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Previous Challenge Entry (EDITOR'S CHOICE)
Topic: Park (10/25/12)

TITLE: Cathedral Park
By Jody Day
~9th Place


Sue grabbed her husband's arm as he pulled the car to a stop and reached for the door.

"Are you sure about this?" Should they go back into the place where they'd seen their son gunned down by the police? The same place where he'd climbed trees, tossed a ball, and played on the merry-go-round? Fourteen-year-old boys should outlive their parents.

"I want to know what was so all fired important that Billy put himself in such danger. Put us in danger as well. I still don't think they believe we had nothing to do with it." Bob got out of the car. "You don't have to come, I know you're afraid."

Afraid? Yes, but to be at Cathedral Park brought the pain back with crushing freshness. Grief and unanswered questions plagued her for a year now.

"I'll come." Sue reached for Bob's hand and slid out of the car. They'd parked three blocks away. Hand in hand they walked toward the park in the 2:00 AM darkness.

They entered the park but stayed to the trees on the perimeter. Sue buttoned her coat against the winter chill.

"I don't know what you think you'll find. The ground is frozen, and besides, the police dug up nearly the whole park." She squinted her eyes shut. The scene stabbed her once again. They seized Billy with a small shovel in his hand. Accused of trying to bury contraband, he was handcuffed, beaten and then shot. She wouldn't have seen it except she'd just arrived to pick Billy up.

For a year she hadn't seen anything else. She'd died that day, and Bob lived on anger. They'd been detained as well. For weeks they'd been questioned about Billy's "treason", and about some old man that hung out at the park. The police called him "Preacher."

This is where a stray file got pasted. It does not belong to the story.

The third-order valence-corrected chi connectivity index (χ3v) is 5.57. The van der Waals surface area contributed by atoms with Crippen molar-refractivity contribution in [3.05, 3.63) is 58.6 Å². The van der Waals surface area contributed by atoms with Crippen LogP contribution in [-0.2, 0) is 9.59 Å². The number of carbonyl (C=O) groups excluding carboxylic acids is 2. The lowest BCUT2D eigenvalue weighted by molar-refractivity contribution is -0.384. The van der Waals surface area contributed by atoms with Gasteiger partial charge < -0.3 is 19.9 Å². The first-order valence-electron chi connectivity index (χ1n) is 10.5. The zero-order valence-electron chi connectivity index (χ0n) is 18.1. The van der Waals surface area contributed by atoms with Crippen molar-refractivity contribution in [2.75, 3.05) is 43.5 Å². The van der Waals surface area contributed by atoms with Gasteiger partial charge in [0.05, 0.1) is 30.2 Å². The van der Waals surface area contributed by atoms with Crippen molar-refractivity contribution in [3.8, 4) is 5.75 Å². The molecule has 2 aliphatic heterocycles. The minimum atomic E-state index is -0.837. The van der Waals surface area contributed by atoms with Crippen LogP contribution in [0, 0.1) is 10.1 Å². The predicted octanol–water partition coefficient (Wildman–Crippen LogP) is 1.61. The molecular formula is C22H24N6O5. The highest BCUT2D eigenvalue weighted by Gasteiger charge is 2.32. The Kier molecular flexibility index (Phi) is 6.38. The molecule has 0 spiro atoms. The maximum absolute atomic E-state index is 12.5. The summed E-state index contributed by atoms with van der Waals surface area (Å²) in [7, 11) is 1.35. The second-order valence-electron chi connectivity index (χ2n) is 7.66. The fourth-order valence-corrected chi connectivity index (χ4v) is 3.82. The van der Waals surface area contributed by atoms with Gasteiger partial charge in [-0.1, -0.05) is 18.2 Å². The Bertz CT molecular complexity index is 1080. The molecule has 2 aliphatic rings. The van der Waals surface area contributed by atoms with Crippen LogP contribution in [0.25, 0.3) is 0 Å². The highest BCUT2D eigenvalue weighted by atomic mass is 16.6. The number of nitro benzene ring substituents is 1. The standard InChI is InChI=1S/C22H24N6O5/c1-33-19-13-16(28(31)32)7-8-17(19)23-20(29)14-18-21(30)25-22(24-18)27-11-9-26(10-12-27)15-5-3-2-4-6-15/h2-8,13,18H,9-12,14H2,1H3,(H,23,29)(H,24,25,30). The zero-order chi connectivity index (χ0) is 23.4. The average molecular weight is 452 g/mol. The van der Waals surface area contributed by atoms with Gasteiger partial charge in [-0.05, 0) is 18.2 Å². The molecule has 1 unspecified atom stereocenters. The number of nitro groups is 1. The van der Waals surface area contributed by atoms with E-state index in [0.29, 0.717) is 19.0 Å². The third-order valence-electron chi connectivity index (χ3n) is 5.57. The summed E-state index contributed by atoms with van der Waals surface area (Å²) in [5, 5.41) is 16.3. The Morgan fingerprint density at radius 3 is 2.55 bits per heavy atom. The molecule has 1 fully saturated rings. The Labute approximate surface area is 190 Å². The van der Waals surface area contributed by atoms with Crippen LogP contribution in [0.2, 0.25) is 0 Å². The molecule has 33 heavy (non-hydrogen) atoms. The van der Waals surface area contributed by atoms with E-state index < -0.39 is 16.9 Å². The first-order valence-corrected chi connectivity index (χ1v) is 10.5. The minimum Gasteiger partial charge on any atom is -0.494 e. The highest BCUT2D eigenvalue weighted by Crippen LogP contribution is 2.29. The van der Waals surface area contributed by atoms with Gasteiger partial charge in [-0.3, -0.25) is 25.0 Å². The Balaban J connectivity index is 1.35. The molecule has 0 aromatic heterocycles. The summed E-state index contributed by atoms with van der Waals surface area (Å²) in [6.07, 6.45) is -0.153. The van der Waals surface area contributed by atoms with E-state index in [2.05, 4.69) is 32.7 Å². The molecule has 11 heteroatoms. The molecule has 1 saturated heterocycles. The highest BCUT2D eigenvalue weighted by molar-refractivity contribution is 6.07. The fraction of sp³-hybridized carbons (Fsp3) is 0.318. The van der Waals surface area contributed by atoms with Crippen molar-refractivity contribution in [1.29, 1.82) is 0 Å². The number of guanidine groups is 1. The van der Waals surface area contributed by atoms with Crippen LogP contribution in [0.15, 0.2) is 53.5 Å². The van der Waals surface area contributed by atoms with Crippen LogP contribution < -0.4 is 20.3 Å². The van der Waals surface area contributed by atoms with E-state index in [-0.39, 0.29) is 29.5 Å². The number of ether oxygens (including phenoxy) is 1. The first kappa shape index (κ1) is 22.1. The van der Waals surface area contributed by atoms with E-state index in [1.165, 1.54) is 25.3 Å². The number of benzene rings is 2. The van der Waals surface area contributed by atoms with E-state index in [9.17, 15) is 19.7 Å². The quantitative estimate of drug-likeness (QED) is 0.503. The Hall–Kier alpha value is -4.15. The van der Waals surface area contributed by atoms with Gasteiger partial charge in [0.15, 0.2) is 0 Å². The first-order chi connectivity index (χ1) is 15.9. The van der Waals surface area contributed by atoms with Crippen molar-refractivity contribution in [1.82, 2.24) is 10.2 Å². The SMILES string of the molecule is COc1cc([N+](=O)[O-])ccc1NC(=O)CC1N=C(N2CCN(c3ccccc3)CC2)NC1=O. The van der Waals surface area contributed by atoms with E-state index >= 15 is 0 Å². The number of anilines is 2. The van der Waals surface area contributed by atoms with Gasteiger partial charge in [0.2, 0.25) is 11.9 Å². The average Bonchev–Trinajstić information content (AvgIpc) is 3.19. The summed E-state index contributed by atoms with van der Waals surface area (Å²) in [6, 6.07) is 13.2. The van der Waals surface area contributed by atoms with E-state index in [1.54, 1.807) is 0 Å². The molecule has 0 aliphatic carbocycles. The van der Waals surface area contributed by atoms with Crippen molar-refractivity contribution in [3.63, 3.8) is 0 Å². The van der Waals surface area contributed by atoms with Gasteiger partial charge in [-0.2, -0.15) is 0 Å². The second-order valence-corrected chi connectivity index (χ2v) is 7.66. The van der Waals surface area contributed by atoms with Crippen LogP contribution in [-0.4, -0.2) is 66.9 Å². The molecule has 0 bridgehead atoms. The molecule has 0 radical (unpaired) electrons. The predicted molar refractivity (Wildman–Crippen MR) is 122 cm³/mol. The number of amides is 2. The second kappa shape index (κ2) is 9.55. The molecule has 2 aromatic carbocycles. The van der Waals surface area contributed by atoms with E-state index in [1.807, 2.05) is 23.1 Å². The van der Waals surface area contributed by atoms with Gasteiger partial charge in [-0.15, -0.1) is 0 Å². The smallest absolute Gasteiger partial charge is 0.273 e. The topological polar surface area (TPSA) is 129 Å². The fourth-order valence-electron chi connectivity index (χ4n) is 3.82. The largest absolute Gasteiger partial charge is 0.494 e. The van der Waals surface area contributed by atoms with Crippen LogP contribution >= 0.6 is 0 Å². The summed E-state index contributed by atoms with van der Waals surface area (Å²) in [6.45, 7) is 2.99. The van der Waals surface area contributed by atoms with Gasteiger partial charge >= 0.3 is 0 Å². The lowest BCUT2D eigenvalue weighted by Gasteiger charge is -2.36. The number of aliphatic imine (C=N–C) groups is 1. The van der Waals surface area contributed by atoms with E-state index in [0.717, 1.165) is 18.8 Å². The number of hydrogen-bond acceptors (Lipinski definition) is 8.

"I don't think he buried anything. Look." Bob took a folded piece of paper from his coat pocket. "I found this stuffed in a shoe in the back of Billy's closet. It's a wonder the police didn't find it when they ransacked the house." He opened the paper.

The sight of Billy's drawing brought a sting of tears to her eyes. She'd spent hours in that room, memorizing every remnant of her son. She covered her mouth with one hand, and traced over her son's drawing with the other. Simply penciled, he'd depicted a tree with a hole drawn near the bottom. An arrow pointed to the hollow.

Silently, they felt around the trees throughout the park. A hint of sunrise quickened fear in Sue's heart.

"Here!" Bob whispered. He crawled into a stand of bushes that circled one large tree. "It's got a hole." Sue crawled up behind him. The two scooped out dirt and dead leaves. Bob frantically pulled out a moldy, decaying cardboard box.

He tore the box open. Sue stared in disbelief.

"Books?" Had she ever seen one? Hard copies were outlawed generations ago. The only novels she'd ever read were downloaded from the government to her cell phone. They each took one and turned it over and over, brushing dirt and debris from the covers.

"New Testament," Sue whispered. Hidden in the bushes, they both settled back against the tree and started to read. Maybe there was an answer in the worn pages of these little books.

Mesmerized by the story, Sue didn't notice the sun come up. The park began to fill with children.

She hadn't felt warm in her heart for over a year. No, she realized, not ever in her whole life had she felt a warmth of this kind. Maybe it was the "gave His only Son" part that opened the eyes of her heart. Bob must have gotten there too. He touched Sue's arm. She turned to find tears streaming down his eyes. She clutched the little book to her breast.